If it is September in San Antonio, it is once again time for Fotoseptiembre USA, a photography exhibit that hosts both local and international work in various venues around San Antonio and online. Now in its 21st season, this celebration of the art of photography is the brainchild of Michael Mehl and Ann Kinser. For many, Fotoseptiembre has come to define the general exhibition of photography in the city. A relative honor, but also a considerable misnomer.
Mehl and Kinser operate an independent entity. Fotoseptiembre USA accepts no grants from nonprofit organizations, nor any money from the City of San Antonio. It is a privately run exhibition structure and the mores of the organization begin and end with Mehl and Kinser.
“One thing that we encounter every year is the notion that Fotoseptiembre exists for the common good. We do this because we want to do it. We get no funding and we derive no salary from it. And it is a lot of work,” Mehl said. “People assume these things just happen. People assume that because something is there, they can just have ownership of it.”
This is an ironic side effect of their success. When people feel that they can appropriate the brand of Fotoseptiembre without being an official event, this is an act of willful ignorance. Mehl said there is never an excuse for willful ignorance.
Let me back up a bit. I have had an association with Fotoseptiembre dating back to the mid-noughties (2000’s) when I had a contemporary art gallery representing all media in beautiful downtown Boerne. I had learned of the organization and thought that this would be a great opportunity for our local cadre of galleries to reach toward San Antonio. My efforts included gathering galleries and photographers to participate, as well as curating multiple events in addition to our own gallery. Fast forward to 2015, and my partner Page Graham and I are having our own Fotoseptiembre exhibit, “Under Construction: Havana 2015.”
Working with professionals like Mehl and Kinser is an invigorating breath of fresh air. They not only promote all events to an international audience online, but back in the day, they even made the trek to Boerne with an international group of visitors in tow. They make the trek to each and every exhibition. A significant aspect of their strength and staying power is their enthusiasm for the art form. They embrace new media and encourage participation regardless of who you are or what you may have done before.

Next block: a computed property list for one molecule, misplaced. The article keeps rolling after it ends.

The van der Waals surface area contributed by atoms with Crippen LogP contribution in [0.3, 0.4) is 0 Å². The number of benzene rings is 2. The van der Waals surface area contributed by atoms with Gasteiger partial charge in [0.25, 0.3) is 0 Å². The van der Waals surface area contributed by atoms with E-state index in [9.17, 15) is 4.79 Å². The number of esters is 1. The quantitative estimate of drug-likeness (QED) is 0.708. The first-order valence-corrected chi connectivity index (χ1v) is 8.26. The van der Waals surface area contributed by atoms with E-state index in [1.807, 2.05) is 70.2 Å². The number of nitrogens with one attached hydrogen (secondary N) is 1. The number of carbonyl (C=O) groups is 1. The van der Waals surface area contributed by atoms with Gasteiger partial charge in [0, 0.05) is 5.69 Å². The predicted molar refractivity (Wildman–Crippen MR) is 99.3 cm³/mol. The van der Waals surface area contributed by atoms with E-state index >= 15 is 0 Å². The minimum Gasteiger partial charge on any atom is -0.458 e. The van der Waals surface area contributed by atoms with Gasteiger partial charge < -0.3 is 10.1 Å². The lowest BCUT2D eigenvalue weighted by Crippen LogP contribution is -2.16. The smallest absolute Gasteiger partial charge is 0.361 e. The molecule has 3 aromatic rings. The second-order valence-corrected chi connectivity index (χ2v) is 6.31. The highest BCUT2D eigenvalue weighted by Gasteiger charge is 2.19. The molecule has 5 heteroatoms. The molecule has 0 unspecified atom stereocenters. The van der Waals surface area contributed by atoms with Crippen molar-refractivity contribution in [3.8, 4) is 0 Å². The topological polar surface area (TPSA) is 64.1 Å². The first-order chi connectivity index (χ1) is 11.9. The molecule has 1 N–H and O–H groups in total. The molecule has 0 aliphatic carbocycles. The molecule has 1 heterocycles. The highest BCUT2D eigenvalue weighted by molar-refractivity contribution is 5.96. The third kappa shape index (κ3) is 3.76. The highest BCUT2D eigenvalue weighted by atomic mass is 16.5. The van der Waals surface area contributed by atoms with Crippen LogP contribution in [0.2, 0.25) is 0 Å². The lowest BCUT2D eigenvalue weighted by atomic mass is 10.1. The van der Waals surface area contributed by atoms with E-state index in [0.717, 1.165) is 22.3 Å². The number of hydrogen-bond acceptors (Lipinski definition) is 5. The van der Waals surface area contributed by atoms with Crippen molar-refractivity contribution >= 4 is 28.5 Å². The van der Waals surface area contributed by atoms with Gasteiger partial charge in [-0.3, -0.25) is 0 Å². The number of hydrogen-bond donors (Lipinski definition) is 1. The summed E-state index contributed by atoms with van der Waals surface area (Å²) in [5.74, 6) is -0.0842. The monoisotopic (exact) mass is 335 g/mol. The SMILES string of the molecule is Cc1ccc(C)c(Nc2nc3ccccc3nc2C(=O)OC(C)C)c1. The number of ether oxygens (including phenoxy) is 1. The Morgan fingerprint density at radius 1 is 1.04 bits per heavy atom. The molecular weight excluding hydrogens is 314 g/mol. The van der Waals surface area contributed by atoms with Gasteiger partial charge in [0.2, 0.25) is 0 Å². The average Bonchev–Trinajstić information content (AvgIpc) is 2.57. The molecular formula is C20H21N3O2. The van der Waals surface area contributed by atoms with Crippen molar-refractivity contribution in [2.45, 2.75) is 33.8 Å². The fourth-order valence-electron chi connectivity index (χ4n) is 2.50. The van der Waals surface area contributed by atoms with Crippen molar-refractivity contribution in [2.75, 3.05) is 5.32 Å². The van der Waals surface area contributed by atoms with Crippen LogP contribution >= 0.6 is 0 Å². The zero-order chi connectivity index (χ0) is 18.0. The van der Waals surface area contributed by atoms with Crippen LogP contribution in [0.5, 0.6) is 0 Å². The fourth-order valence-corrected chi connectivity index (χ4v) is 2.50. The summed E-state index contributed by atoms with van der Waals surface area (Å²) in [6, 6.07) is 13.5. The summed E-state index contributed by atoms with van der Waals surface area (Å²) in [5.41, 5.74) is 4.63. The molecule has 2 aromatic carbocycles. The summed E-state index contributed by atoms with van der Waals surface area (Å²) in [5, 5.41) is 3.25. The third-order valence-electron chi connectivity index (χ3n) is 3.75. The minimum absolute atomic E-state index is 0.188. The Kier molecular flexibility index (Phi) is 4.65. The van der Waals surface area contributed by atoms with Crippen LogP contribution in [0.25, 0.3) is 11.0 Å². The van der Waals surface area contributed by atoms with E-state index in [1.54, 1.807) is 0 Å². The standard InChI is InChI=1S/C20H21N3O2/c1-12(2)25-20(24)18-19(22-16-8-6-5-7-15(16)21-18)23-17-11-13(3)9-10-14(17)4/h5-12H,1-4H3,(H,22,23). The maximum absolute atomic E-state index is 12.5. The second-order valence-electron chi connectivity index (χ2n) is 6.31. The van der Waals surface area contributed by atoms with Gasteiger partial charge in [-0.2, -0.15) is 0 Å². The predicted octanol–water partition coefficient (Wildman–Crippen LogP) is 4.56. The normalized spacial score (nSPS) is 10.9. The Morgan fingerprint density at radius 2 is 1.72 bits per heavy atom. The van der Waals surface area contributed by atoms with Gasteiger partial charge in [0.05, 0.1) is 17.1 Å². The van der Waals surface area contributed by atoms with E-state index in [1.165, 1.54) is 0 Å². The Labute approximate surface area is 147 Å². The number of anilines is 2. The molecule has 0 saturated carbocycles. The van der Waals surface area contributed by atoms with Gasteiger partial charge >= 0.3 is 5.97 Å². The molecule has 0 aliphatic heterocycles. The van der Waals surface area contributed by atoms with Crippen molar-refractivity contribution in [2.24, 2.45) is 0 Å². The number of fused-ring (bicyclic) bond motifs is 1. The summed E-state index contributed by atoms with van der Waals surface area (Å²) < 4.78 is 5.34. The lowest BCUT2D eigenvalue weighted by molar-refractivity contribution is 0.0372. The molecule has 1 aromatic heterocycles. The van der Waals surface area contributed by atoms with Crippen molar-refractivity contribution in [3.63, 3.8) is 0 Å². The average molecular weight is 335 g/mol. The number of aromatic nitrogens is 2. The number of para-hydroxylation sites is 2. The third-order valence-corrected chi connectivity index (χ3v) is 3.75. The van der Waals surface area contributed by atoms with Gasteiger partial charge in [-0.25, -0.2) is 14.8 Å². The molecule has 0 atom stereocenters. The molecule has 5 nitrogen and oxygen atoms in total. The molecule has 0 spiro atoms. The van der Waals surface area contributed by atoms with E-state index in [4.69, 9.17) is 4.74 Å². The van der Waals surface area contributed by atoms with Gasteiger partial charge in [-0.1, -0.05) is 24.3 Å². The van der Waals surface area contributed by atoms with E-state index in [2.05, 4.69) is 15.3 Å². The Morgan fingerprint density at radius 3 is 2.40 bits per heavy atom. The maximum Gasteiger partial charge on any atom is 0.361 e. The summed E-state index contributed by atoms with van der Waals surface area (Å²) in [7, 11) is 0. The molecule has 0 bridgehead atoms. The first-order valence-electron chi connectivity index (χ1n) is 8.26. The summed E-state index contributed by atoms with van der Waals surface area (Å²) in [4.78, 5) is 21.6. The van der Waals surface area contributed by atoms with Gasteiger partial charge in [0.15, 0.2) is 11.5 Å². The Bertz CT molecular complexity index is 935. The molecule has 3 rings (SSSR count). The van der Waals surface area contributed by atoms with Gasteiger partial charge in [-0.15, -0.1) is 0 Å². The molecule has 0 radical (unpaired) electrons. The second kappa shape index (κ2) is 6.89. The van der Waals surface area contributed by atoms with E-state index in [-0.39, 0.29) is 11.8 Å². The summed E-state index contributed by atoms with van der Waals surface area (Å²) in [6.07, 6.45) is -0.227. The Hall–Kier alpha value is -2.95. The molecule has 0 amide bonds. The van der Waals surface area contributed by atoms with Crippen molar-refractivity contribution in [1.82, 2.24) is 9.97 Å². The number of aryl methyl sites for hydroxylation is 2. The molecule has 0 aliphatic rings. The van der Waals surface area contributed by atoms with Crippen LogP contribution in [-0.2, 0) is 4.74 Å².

“In more colloquial terms, we provide enough rope for everyone to either elevate themselves or hang themselves. That is exactly what we have always wanted for Fotoseptiembre. It is always meant to be egalitarian,” Mehl said.
Everybody is on equal footing, Mehl said, we avoid entities paying for more exposure.
“It isn’t that we think everyone is equal, but we believe that everyone deserves an equal opportunity,” he said.
Within the wide range of work presented, “not all of it is good, but that’s fine.”
We had a broad conversation recently during which Mehl spoke frankly about Fotoseptiembre and the arts in San Antonio. One observance about Mehl is that he rarely blinks. He says what is on his mind without artifice. This leads to conversation that advances understanding.
Mehl said the the photography exhibit surprises him every year.
“It’s never run of the mill. Every year has its own particular tone and personality,” he said. “This could be the actual nature of the exhibits themselves, the people who participate, the energy.”
He said since the start of Fotoseptiembre 21 years ago, two or three years turned out to be non-performing years, meaning they “were not up to snuff.”
“This year there seems to be a renewed interest from the people who are participating and it has to do with everything from how people respond in their registrations, the effort in how they carry out their promotions, down to social media and all that,” he said.